Experience with domestic violence inspires DeAndre Hopkins’ mom, Sabrina Greenlee, and Annie Apple to help others at Valley event

Sabrina Greenlee has long support her son DeAndre Hopkins, whether he played for the Texans or the Cardinals. And he supports her work helping domestic violence survivors. (Photo by Bob Levey/Getty Images)

PHOENIX – With the WM Phoenix Open and Super Bowl 57 serving as a backdrop, another significant event unfolded in the Valley, one that attracted far less fanfare.

Sabrina Greenlee, the mother of Arizona Cardinals wide receiver DeAndre Hopkins, hosted SoftLite Fest, a celebration for domestic violence survivors who have made the choice to free themselves from their abusive situations and seek a life free of emotional and physical trauma.

“You can turn past pain into a prison or a platform,” Greenlee said. “Miss Annie and I have turned it into a platform.”

Greenlee and Annie Apple, the mother of Cincinnati Bengals cornerback Eli Apple, co-hosted the event, a safe circle for domestic violence survivors with uplifting singing, dancing and other activities. The message was an overwhelming feeling of community.

Greenlee has been open about her past experiences with domestic violence, acknowledging she had dated a number of men who abused her.

“By the time I was 15, I had been beaten about four times, put in the hospital once,” she said to ESPN.

She was also the victim of a horrific crime in her late 20s, when a jealous woman threw a bucket of bleach and lye on her that left her blind. Her goal now is to help others.

Last Saturday, women gathered together to celebrate life. Those who passed by wouldn’t have guessed that each individual had survived incredible struggles to reach the level of happiness they all shared that day.

Greenlee has been an avid voice in domestic violence awareness since 2013, where she founded S.M.O.O.T.H, a non-profit organization dedicated to empowering women who have been impacted by domestic violence. The program provides counseling for victims and mental health support, as well as financial assistance to those in need.

Apple is a journalist and founder of the HealHer network, which also supports the healing of domestic violence survivors with group events and workshops, while also providing a safe space. Since its founding in 2019, HealHer visits a different city each month during the NFL season to provide uplifting and empowerment parties for domestic violence survivors.

The two joined forces the day before the Super Bowl to host SoftLife Fest. The event was a joint effort among S.M.O.O.T.H., HealHer Network and Chrysalis, who all share the common goal of providing financial and emotional aid to domestic violence victims.

With the distraction events such as the Super Bowl and WM Phoenix Open can provide, there is an increased chance for women to be subject to predation, whether it be domestic violence or trafficking. It was important for the two to host this event surrounding the big game, to both provide a safe space for those who wanted to participate but also to raise awareness on the issue in an otherwise distracting time.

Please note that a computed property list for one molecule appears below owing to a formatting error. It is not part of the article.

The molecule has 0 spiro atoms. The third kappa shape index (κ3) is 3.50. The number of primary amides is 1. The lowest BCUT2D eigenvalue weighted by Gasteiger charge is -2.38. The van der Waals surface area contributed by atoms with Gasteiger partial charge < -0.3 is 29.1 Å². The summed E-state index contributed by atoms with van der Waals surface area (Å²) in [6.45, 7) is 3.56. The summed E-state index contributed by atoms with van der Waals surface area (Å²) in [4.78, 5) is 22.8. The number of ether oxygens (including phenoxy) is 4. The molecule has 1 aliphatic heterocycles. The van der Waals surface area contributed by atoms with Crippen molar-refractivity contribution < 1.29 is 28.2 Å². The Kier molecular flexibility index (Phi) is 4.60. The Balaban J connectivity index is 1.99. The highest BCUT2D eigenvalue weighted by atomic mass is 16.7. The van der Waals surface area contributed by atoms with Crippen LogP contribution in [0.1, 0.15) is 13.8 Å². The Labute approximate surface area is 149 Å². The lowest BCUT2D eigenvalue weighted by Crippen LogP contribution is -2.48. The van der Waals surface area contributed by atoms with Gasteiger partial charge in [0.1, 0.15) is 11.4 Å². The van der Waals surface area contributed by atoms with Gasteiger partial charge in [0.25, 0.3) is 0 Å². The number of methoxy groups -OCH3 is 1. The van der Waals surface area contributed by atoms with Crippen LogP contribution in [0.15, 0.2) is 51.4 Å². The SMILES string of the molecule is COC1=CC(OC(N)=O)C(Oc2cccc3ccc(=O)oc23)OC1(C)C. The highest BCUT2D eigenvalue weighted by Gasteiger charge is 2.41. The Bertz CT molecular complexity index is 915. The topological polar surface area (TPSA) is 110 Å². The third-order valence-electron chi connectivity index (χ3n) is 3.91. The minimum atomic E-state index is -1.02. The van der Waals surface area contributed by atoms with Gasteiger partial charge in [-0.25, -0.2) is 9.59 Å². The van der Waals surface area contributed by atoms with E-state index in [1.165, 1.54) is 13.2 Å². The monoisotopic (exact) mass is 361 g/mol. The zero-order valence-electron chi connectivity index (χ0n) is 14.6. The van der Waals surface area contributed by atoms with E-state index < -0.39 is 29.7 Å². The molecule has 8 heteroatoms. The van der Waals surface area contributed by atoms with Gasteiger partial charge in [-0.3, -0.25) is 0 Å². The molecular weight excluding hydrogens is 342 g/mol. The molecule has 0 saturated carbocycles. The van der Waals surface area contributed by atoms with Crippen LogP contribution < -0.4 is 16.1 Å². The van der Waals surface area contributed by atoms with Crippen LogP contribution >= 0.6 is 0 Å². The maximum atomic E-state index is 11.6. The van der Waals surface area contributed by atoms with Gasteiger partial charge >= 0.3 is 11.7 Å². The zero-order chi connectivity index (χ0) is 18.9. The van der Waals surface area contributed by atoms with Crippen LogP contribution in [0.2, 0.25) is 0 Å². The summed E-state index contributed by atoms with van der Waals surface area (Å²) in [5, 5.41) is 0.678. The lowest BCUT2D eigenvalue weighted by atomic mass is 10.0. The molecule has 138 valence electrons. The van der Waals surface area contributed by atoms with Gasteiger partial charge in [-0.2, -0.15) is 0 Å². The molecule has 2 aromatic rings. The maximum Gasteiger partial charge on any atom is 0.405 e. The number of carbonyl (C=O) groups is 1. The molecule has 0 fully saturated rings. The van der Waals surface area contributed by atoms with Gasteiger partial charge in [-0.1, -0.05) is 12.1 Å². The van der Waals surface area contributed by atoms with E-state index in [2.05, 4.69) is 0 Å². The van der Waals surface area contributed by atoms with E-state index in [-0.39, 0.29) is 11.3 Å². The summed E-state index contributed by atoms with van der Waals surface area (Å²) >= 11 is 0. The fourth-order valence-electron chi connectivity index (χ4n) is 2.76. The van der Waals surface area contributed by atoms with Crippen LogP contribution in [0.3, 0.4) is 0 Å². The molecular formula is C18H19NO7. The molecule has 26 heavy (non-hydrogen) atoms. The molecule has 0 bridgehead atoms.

“People just need to be kinder with their heart,” said Patricia Klair, the CEO of Chrysalis Shelter for Victims of Domestic Violence, which partnered with HealHer and S.M.O.O.T.H. to help put on SoftLife Fest. Others supported the event, including Ageless Anatomy, Sienna Smiles and the NFL.

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Greenlee and Apple share a deep respect. On top of their bond, both are driven by the common goal of raising awareness for domestic violence, while providing for those who have already been impacted.

“I love Sabrina and the reason we came together is because I’ve been a huge fan of her, not just because of her story, but from the woman she is,” Apple said. “The opportunity to be here with her and do this and exhale this love. For us to come together, with the NFL being about teamwork, we are out here to let every woman know that just because you went through it, it doesn’t mean you have to stay there.”

Greenlee and Apple have experienced the ups and downs of the NFL lifestyle, with heartbreaking losses and incredible wins creating an emotional rollercoaster. While the on-field results are important, both women believe there is a far greater impact to be created from the sport. The platform created by the league gives an opportunity for awareness in all sorts of key societal issues.

One in every three women will experience domestic violence at some point in their lives, as will one in seven men.

Often, people don’t realize they may be in an abusive situation, but for those experiencing it, Greenlee wants them to know the point of freedom can come.

“It’s a transitional part,” she said. “When a woman decides that I choose to get out and get my power back, you have organizations (like HealHer and S.M.O.O.T.H.) that are there to let them know that if they choose to get out, we want them to stay out. We want to give them the necessary tools to do that.”

One of the primary messages of SoftLife Fest is to love yourself unconditionally so that you may love those close to you with the same intensity. That is how Greenlee and Apple feel about their sons for their financial and emotional support.

For anyone struggling, the women want them to know there are organizations that want to help.

“This is not the end of your story,” Annie Apple said. “This is a beautiful beginning every day you wake up. Life is not a competition, it’s a journey.”

Alex Sutton A-leks SUH-tin (he/him)
Sports Broadcast Reporter, Phoenix

Alex Sutton expects to graduate in May 2023 with a bachelor’s degree in sports journalism and a minor in business. Sutton, who is assigned to Cronkite Sports Phoenix this semester, is going on his fifth year of covering the Arizona Cardinals for USA Today.